AFFECTIVE NEUROSCIENCE OF CONSCIOUS AND NONCONSCIOUS PERCEPTION
How does our brain recognize emotions and how it instantiates appropriate reactions? Are emotions processed nonconsciously and nevertheless influence our intentional and conscious actions? What is the relation between emotion, awareness and attention? Our Lab approaches these themes from the perspective of affective neuroscience and neuropsychology. We study emotion perception with and without awareness and/or attention in both healthy subjects and neuropsychological patients with blindsight and hemispatial neglect. We study recognition of facial as well as bodily expressions of emotions, thanks to our collaborative work with Beatrice de Gelder. Peripheral changes characteristic of emotions are tracked (pupil dilation, spontaneous facial reactions) and related to functional changes in brain activity and connectivity.
VISION AND AWARENESS
Visual awareness emerges from mutual interactions amidst interconnected brain areas in the visual system and beyond. But which information can be processed and used proficiently to guide actions when visual awareness is lacking following damage to the visual cortex? Which neural plasticity is possible, and which mechanisms govern recovery of functions after visual cortex damage in the adulthood? Our Lab addresses these questions combining psychophysics, psychophysiological measures, functional (fMRI), and structural neuroimaging techniques (DTI and tractography) in patients with focal brain damage to the visual system and “blindsight”. Owing to our collaboration with the group of Alain Ptito, we also study patients with hemispherectomy to gain causal insights on the contribution of subcortical structures on vision in the absence of the cortex.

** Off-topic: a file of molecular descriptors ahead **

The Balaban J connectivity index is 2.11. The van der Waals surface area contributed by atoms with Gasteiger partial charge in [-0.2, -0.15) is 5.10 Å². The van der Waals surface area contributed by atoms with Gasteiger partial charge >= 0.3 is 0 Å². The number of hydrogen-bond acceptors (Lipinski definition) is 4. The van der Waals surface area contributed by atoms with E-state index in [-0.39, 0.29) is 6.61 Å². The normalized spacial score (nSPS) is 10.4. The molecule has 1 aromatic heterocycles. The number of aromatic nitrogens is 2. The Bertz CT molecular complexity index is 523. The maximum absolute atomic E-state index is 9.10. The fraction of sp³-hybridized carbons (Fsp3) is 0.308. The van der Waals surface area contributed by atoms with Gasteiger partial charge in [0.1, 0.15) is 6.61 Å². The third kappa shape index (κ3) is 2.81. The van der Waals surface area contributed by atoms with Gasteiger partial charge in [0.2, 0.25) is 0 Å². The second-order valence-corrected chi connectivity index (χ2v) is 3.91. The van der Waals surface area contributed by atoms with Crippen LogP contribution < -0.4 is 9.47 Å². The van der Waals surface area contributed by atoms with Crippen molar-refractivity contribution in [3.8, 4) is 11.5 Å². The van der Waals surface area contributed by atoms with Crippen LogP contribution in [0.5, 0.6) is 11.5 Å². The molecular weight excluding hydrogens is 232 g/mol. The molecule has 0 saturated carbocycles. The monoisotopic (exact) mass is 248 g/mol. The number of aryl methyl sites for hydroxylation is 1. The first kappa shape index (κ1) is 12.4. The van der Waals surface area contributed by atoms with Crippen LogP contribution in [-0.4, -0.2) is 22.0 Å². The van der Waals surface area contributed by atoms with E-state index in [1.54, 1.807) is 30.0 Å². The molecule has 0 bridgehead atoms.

Our behaviour is eminently shaped by social interactions and by our ability to in interpret emotional and social signals embedded in everyday information-rich contexts. We are committed to understand how social factors and stereotypes, such as race or gender biases, modulate naturalistic emotion. In the context of an evolutionary perspective of emotions, we are also investigating the brain capacity to recognize and differentiate facial expressions of basic (e.g., fear, anger, joy) as compared to social emotion (e.g., arrogance, guilt, embarrassment). Neuroimaging is integrated with virtual reality technologies that are able to bring daily life realism into the laboratory setting.
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